March 31, 2016
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New Anti-Harassment and Discrimination Regulation Sends California Employers Scrambling to Revise Policies and Practices by April 1
Just as we thought it was safe to put away our handbooks and policies until 2017, California lawmakers threw a last minute zinger at employers.
Effective APRIL 1, 2016, a new regulation under California’s Fair Employment and Housing Act ("FEHA") requires California employers to write or possibly revise their existing harassment policies to comply with the new regulation.
California employers have already been obligated to distribute a pamphlet authored by the Department of Fair Employment and Housing (“DFEH”) or a policy that contained similar components and complied with Government Code Sec 12950. However, this new regulation goes much further in both content and implementation.
If employers have only provided the DFEH - 185 Brochure, they will now have to develop a separate policy. For those employers who already have a separate policy, the regulation provides detailed specification that may well require revision to their existing individual policy. Below are the main requirements of the new regulation and, under it, the policy should:
Within the policy, there should be a more developed complaint procedure, which should include the following:
One of the bigger issues contained in the new regulation is the requirement to translate the policy if greater than 10% of the employer’s workforce speaks another language.
The regulation also discusses the method of distribution, which must be done to ensure that employees receive a copy. It suggests one or more of the following methods: printed copies, company intranet, posted copies and discussion upon hire and again annually.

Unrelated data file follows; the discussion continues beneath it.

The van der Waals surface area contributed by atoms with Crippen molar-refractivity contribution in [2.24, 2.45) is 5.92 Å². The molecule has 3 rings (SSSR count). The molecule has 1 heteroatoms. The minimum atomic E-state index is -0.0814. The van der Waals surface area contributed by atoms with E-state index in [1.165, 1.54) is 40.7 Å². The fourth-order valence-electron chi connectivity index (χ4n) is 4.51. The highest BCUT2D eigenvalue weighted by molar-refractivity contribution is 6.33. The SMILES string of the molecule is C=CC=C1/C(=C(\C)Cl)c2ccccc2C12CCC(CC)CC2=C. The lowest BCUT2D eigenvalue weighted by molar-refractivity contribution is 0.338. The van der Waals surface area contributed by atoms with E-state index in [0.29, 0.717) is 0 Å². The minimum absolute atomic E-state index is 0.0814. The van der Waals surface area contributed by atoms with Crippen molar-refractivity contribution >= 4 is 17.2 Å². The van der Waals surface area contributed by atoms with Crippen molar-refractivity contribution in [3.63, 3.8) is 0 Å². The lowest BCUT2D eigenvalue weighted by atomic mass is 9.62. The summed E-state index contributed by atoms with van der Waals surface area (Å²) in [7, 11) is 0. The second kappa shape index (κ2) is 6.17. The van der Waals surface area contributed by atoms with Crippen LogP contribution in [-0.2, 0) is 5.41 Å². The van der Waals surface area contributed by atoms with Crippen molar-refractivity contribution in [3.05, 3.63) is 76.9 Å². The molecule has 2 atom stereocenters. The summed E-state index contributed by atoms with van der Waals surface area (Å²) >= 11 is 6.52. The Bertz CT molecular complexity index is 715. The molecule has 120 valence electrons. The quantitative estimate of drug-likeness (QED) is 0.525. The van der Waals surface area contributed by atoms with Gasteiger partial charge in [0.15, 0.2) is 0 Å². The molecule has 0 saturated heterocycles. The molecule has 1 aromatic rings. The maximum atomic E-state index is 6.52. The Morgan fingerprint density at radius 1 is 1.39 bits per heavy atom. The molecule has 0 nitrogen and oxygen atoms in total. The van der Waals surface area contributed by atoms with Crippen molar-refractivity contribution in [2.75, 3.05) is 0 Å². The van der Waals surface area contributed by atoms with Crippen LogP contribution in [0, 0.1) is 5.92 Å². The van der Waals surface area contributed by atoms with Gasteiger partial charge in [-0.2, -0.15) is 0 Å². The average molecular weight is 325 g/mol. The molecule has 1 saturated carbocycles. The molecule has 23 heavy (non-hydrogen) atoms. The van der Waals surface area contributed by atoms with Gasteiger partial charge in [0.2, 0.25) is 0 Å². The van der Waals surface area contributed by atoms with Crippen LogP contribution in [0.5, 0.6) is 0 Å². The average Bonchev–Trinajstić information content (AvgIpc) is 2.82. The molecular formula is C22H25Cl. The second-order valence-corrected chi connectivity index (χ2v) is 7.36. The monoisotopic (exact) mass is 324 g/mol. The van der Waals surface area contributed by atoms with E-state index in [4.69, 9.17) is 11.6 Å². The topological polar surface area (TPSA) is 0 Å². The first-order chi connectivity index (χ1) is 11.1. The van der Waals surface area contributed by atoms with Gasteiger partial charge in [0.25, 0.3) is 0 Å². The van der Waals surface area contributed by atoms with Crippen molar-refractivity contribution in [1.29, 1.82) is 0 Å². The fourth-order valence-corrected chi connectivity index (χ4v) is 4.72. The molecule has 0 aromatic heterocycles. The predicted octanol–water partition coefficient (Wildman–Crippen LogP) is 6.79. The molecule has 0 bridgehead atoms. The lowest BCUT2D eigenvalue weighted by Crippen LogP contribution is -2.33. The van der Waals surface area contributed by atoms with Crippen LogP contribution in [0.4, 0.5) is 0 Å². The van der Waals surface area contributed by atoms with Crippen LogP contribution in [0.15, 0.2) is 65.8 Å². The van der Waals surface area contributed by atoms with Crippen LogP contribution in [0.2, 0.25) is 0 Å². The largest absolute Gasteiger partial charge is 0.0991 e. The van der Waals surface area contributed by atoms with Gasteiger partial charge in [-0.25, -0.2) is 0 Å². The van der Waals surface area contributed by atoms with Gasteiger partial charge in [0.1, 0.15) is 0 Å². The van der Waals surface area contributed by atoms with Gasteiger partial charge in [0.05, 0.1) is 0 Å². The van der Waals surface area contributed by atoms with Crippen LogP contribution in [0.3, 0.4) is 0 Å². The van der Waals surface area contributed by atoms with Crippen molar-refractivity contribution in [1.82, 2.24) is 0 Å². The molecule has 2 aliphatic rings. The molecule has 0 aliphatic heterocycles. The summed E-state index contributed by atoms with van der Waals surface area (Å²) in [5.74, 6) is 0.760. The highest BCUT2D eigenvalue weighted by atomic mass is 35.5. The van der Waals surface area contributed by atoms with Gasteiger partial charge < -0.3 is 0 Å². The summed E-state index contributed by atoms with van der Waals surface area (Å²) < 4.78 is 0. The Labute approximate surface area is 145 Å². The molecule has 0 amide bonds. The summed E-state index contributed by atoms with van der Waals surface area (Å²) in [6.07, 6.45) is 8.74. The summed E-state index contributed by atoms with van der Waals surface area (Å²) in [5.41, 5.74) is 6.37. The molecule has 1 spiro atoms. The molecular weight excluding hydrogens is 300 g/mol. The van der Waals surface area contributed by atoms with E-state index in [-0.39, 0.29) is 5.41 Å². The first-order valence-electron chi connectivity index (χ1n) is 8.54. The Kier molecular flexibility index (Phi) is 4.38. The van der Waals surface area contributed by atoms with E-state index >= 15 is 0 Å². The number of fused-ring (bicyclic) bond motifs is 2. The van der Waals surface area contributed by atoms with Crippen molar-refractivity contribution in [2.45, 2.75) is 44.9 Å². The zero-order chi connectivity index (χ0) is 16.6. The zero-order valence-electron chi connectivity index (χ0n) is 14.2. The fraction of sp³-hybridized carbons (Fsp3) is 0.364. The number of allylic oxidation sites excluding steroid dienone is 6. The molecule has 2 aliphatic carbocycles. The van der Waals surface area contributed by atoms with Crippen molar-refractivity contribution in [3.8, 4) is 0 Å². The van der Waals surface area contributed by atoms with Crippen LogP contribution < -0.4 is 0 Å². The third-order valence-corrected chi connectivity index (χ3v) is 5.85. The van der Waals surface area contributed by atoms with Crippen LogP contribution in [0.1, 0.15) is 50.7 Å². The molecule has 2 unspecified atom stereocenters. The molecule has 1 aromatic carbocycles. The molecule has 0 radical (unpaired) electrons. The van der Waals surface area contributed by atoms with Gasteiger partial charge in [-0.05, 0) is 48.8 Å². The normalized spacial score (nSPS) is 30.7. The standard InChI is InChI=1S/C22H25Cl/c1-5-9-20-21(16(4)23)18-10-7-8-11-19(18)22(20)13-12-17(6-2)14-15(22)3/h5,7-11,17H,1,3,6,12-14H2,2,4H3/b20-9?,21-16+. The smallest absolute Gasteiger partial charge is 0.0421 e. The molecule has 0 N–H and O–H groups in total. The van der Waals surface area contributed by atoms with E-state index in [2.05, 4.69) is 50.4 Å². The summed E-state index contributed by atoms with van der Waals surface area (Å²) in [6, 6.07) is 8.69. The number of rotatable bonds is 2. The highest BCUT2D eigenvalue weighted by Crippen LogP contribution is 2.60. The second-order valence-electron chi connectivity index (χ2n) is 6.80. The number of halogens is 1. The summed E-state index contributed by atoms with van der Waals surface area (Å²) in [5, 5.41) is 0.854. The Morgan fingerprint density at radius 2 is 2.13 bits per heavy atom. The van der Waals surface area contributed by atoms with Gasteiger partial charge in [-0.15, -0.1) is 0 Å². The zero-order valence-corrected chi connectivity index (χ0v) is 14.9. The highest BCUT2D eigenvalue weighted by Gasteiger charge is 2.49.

Finally, the policy must also contain a provision that every employee acknowledges written receipt of the new policy.
Supervisor and manager training is also targeted within this new regulation. Managers must be fully trained on complaint procedures, and be familiar with the contents of the policy. Their obligation to report must be clearly delineated. A question and answer session is even discussed. Every employer should revisit its existing method of providing the required AB 1825 training and, indeed, pre-recorded training may no longer be sufficient. At a minimum, any training should now cover all of the new aspects of the new regulation.
WHAT TO DO ABOUT YOUR EXISTING POLICY??
All California employers need to review their current policies for compliance with this new regulation. Most policies may need to be revised.
FOR THOSE WHO SUBSCRIBE TO OUR EMPLOYEE HANDBOOK PROGRAM:
Many of you have started asking us what to do with your newly revised handbooks. If you subscribe to our Employee Handbook Update program and have already received your final Employee Handbook for 2016, we will be immediately sending you a separate policy that you can distribute to your employees. We will have a Spanish version available shortly; just let us know if you have a workforce which requires that version. If you have already paid and are in the process of receiving an updated or new handbook, a compliant policy will be included with your 2016 updated handbook.
If you would like your policy or handbook reviewed, we are always willing to do an overview of your policies to determine if your policy or handbook needs an update, and will provide a quote on what that update would entail.
We will be hosting a webinar covering this new regulation on May 10, so stay tuned for the details. In the meantime, please feel free to contact Beth Schroeder listed above or your Lathrop Gage attorney with any questions.
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